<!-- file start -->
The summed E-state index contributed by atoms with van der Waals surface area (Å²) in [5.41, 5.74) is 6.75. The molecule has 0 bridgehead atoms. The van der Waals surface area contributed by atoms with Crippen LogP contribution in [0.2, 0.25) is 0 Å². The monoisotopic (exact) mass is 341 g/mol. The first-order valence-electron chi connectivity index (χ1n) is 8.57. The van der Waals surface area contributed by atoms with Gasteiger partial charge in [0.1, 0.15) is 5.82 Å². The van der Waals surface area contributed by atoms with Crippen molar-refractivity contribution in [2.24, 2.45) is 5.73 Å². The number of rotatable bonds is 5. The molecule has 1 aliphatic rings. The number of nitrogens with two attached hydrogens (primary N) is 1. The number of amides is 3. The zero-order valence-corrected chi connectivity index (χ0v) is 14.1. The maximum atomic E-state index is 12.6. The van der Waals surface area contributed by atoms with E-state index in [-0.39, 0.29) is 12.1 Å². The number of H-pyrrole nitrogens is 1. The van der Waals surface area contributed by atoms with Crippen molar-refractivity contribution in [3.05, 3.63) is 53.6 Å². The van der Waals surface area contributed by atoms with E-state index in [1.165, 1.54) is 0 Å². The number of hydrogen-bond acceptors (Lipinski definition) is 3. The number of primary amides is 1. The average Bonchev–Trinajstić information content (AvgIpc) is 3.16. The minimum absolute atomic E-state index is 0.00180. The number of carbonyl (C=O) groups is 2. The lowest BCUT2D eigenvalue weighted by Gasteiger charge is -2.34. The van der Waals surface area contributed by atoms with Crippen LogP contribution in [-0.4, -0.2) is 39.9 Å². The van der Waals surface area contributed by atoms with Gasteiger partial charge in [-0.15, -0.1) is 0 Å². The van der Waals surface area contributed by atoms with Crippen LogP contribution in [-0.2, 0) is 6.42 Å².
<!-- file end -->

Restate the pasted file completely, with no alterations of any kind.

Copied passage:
The summed E-state index contributed by atoms with van der Waals surface area (Å²) in [5.41, 5.74) is 6.75. The molecule has 0 bridgehead atoms. The van der Waals surface area contributed by atoms with Crippen LogP contribution in [0.2, 0.25) is 0 Å². The monoisotopic (exact) mass is 341 g/mol. The first-order valence-electron chi connectivity index (χ1n) is 8.57. The van der Waals surface area contributed by atoms with Gasteiger partial charge in [0.1, 0.15) is 5.82 Å². The van der Waals surface area contributed by atoms with Crippen molar-refractivity contribution in [2.24, 2.45) is 5.73 Å². The number of rotatable bonds is 5. The molecule has 1 aliphatic rings. The number of nitrogens with two attached hydrogens (primary N) is 1. The number of amides is 3. The zero-order valence-corrected chi connectivity index (χ0v) is 14.1. The maximum atomic E-state index is 12.6. The van der Waals surface area contributed by atoms with E-state index in [-0.39, 0.29) is 12.1 Å². The number of H-pyrrole nitrogens is 1. The van der Waals surface area contributed by atoms with Crippen molar-refractivity contribution in [3.05, 3.63) is 53.6 Å². The van der Waals surface area contributed by atoms with E-state index in [1.165, 1.54) is 0 Å². The number of hydrogen-bond acceptors (Lipinski definition) is 3. The number of primary amides is 1. The average Bonchev–Trinajstić information content (AvgIpc) is 3.16. The minimum absolute atomic E-state index is 0.00180. The number of carbonyl (C=O) groups is 2. The lowest BCUT2D eigenvalue weighted by Gasteiger charge is -2.34. The van der Waals surface area contributed by atoms with Crippen LogP contribution in [-0.4, -0.2) is 39.9 Å². The van der Waals surface area contributed by atoms with Gasteiger partial charge in [-0.15, -0.1) is 0 Å². The van der Waals surface area contributed by atoms with Crippen LogP contribution in [-0.2, 0) is 6.42 Å².